Perinatal CMD was measured at recruitment using the Self-Reporting Questionnaire (SRQ-20).27 This 20-item scale asks about CMD symptoms present in the preceding month and generates a continuously distributed scale score. The SRQ-20 was extensively prevalidated in a mixed sample of pregnant and postnatal women in Butajira.28 On the basis of our validation study, high levels of CMD symptoms were defined as a score of ≥6 on the SRQ-20.28 CMD exposure categories were defined as follows: neither pregnancy nor postnatal, pregnancy only, postnatal only, and both pregnancy and postnatal (‘persistent’). The perinatal period was defined according to convention within the mental health literature, ranging from the third trimester of pregnancy to 3 months after birth.29 In this study, the median postnatal time-point was 59 days.
Outcome measures were infant illness episodes since birth as reported by the mother at the 2 months postnatal time-point: (1) diarrhoea: defined as three or more loose or fluid stools in a 24 h period, (2) ARI: defined as cough with associated difficulty breathing, and (3) fever.
Maternal autonomy was defined according to whether the woman had to ask her husband before selling crops, spending household money, attending groups, buying medication or attending a health facility. Responses were summed and categorised into women who always had to ask, those who sometimes had to ask and those who did not have to ask at all. Parity included birth of the project child.
Parental educational level was determined according to maternal report.
Socio-economic status was defined according to hunger experienced by the mother in the preceding month due to lack of resources, subjective wealth relative to others, indebtedness and lack of emergency resources.
Environmental conditions encompassed water supply, sanitation, disposal of rubbish, having a window, animals in the house at night, urban or rural residence and number of children under 5 years.
Maternal substance use and maternal health were defined according to self-report data on substance use (alcohol, khat) and episodes of diarrhoea, fever and malaria since birth. Maternal weight and height were measured using standard anthropometric techniques30 and used to calculate body mass index (BMI) (kg/m2).
Infant gender was recorded at birth. In six of nine rural subdistricts, birth weight was measured using a seca 725 scales (accurate to 10 g) (seca, Hamburg, Germany). Birth weights were obtained within 48 hfor the infants of 521 (79.7%) women living in the selected subdistricts.14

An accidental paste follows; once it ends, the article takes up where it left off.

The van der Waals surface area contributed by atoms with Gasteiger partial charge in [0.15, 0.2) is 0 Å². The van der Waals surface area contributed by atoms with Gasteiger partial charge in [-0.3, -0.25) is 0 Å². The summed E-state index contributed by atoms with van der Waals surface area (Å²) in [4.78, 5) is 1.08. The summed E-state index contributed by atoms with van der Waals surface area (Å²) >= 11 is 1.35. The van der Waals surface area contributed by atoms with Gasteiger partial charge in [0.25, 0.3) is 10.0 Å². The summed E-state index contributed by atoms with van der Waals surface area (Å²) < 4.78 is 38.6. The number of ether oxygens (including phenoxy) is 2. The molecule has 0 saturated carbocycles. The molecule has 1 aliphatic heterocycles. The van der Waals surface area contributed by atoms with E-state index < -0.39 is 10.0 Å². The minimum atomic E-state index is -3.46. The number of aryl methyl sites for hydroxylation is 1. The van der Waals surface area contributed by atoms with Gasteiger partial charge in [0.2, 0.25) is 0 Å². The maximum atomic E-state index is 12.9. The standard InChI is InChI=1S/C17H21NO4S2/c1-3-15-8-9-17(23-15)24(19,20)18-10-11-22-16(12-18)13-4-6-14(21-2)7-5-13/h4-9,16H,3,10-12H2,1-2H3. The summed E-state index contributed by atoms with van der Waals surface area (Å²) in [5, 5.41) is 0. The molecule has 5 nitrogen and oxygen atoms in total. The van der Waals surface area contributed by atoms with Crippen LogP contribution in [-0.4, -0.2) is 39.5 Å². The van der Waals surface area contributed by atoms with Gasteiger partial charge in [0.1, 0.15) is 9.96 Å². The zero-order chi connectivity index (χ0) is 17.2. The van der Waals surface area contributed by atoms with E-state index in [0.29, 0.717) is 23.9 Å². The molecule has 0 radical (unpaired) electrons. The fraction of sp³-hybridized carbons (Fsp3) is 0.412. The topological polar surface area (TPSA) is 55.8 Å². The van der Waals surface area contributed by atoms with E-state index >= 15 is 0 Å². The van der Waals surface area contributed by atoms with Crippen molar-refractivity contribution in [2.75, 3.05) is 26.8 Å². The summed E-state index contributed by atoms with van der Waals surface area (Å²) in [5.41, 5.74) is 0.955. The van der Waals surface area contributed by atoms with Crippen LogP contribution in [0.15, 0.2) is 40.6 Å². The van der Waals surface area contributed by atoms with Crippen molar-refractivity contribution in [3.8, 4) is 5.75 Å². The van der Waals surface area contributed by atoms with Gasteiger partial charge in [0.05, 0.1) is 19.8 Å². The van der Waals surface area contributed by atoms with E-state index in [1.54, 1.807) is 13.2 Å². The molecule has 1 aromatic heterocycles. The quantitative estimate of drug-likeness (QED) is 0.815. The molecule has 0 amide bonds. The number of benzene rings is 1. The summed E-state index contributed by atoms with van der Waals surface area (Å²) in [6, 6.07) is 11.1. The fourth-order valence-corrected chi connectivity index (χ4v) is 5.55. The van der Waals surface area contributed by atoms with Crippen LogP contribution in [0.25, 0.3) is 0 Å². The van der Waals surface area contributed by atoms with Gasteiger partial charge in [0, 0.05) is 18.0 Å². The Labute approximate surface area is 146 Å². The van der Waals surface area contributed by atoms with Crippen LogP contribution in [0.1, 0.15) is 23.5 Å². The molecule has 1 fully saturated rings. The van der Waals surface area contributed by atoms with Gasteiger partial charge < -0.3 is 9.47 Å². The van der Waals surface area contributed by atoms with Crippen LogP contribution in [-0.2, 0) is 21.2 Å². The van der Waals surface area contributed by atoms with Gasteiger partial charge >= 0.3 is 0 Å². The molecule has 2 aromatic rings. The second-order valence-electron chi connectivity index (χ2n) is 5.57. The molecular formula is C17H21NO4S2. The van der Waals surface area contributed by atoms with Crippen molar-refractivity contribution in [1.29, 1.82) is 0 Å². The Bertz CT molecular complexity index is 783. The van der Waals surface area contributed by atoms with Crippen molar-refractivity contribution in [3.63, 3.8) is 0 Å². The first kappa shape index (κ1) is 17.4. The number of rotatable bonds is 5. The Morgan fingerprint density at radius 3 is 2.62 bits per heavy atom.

Social support was determined according to self-report of frequency of contact with friends, adequacy of help received with home and children, and support received from the woman's family and husband.
Time to initiation of breast feeding was categorised as: within an hour of birth, 1–8 h, between 8 and 24 h and longer than 24 h. This assessment took place a median of 2 days after birth. At 2 months after birth, women were asked about frequency of soap use, non-exclusive breast feeding and the infant's vaccination status (checked against the vaccination record). The WHO Disability Assessment Schedule II,31 as previously used in Ethiopia,32 was used to determine the number of days in the preceding month that the woman was unable to perform her usual activities.
Associations between CMD exposure categories and potential confounders were explored by calculating incidence RR with 95% CI. RRs were estimated using a Poisson working model and sandwich estimators of the standard errors.33 Multivariable analyses were conducted, initially adding groups of potential confounders and noting changes in the estimated RR for maternal CMD and infant illness episode. Subsequently all confounders, except maternal BMI, were added simultaneously to obtain the final adjusted RR. BMI was only available for 80.1% of women and so analyses were repeated with BMI included and both models presented. Potential mediators were added to the fully adjusted model, one at a time, and any changes in the RR estimate were noted. Stata version 10.134 was used for data analysis.
Of the 1065 women recruited in pregnancy, 1006 had singleton live births (see figure 1). At the 2-month postnatal time-point, 954 (98.6%) of surviving mother–infant pairs were assessed.
The percentages of infants reported to have experienced episodes of diarrhoea, ARI and fever since birth were 26.0%, 25.0% and 35.1%, respectively. Almost half (47.2%) of the infants did not experience any of the conditions, and 6.8% experienced all three.
The majority of women (86.2%) did not experience high levels of CMD symptoms in pregnancy or during the postnatal period. Of those women with CMD symptoms, 88 (9.2%) had high CMD in pregnancy only, 20 (2.1%) in the postnatal period only and 24 (2.5%) had persistent perinatal CMD.